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Predictions for Microsoft security exams

Between Bill Gates' executive e-mail (Microsoft Progress Support: Security) and an upcoming 20-city, two-month security training blitz, Microsoft has clearly sharpened

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its focus on security. This security focus is interesting on a number of fronts that relate to certification.

For one thing, Gates talks about big changes to Windows XP in the wake of the forthcoming Service Pack 2 (SP2), which replaces older, more optimistic security defaults with newer, more restrictive ones.

Windows XP SP2 also includes numerous nice-sounding security enhancements. These include security status monitoring using a new Security Center item in Control Panel to survey and report on security software status, including updates, patches, anti-virus and firewalls. There is also a new dynamic system protection feature that will automatically lock down a machine when it senses a less-secure connection (like DSL or a hotel network) and open itself up when it senses a more-secure connection (like a well-protected corporate network). I predict both of these will results in a refresh to security and XP related MCP exams (without making my crystal ball even break into a sweat).

Likewise, Gates' comments about a new version of the Internet Security and Acceleration Server (ISA Server 2004) tells me that it will be no big stretch to soon see a successor to exam 70-227, which covers ISA Server 2000. A natural extension to this vision would be a requirement that this new exam replace exam 70-227 as the security specialization slot for MCSA: Security and MCSE: Security for Windows Server 2003.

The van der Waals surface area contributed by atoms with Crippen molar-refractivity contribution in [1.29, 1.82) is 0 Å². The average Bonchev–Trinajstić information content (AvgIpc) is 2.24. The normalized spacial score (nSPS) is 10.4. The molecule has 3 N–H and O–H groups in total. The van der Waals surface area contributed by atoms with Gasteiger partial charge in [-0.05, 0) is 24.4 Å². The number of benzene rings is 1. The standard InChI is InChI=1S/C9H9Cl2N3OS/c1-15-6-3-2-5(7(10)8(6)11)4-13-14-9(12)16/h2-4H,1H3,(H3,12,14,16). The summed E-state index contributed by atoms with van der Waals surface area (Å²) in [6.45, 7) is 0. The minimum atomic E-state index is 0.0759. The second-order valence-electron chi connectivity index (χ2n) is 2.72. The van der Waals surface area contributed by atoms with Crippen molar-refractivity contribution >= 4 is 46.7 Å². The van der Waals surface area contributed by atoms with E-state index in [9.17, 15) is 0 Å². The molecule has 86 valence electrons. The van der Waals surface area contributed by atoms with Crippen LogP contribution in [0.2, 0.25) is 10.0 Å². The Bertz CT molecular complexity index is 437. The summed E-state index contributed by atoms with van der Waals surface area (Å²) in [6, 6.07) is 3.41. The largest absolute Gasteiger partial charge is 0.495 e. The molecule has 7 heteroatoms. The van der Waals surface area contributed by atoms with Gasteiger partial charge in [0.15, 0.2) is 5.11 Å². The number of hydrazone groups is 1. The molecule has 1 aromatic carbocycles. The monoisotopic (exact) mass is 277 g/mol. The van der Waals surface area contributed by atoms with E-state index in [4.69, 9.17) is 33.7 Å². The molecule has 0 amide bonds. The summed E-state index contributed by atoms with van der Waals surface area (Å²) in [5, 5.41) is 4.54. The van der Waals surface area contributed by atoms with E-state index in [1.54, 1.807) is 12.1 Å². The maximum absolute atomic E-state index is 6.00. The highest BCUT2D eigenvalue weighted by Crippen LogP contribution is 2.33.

Finally, with all kinds of security enhancements planned for rollback into Windows Server 2003 and other 2003/2004 server platforms, it's also not unreasonable to expect certification exam refreshes that incorporate these capabilities or focus more exclusively on them. At a minimum, I'd expect exams 70-298 and 70-299 to be affected, and possibly to see SQL Server, Exchange Server and SMS related exams refreshed as well.

This should make for some interesting Microsoft watching over the next six months or so. Please stay tuned for less speculative news on these topics as it becomes available. In the meantime, if you can't go sit in front of a Microsoft trainer to get up to speed on security, you will find most of the same information available online for your perusal at Microsoft's newly launched Security Guidance center. Be sure to check it out at http://www.microsoft.com/seminar/securitysummit/default.mspx.

Ed Tittel is a long-time certification follower. He's series editor for Exam Cram 2, a popular assembly of cert prep books from Que Publishing, and a contributing editor for Certification Magazine. He also covers certification topics for InformIT.com, and numerous other TechTarget Web sites.


This was first published in April 2004

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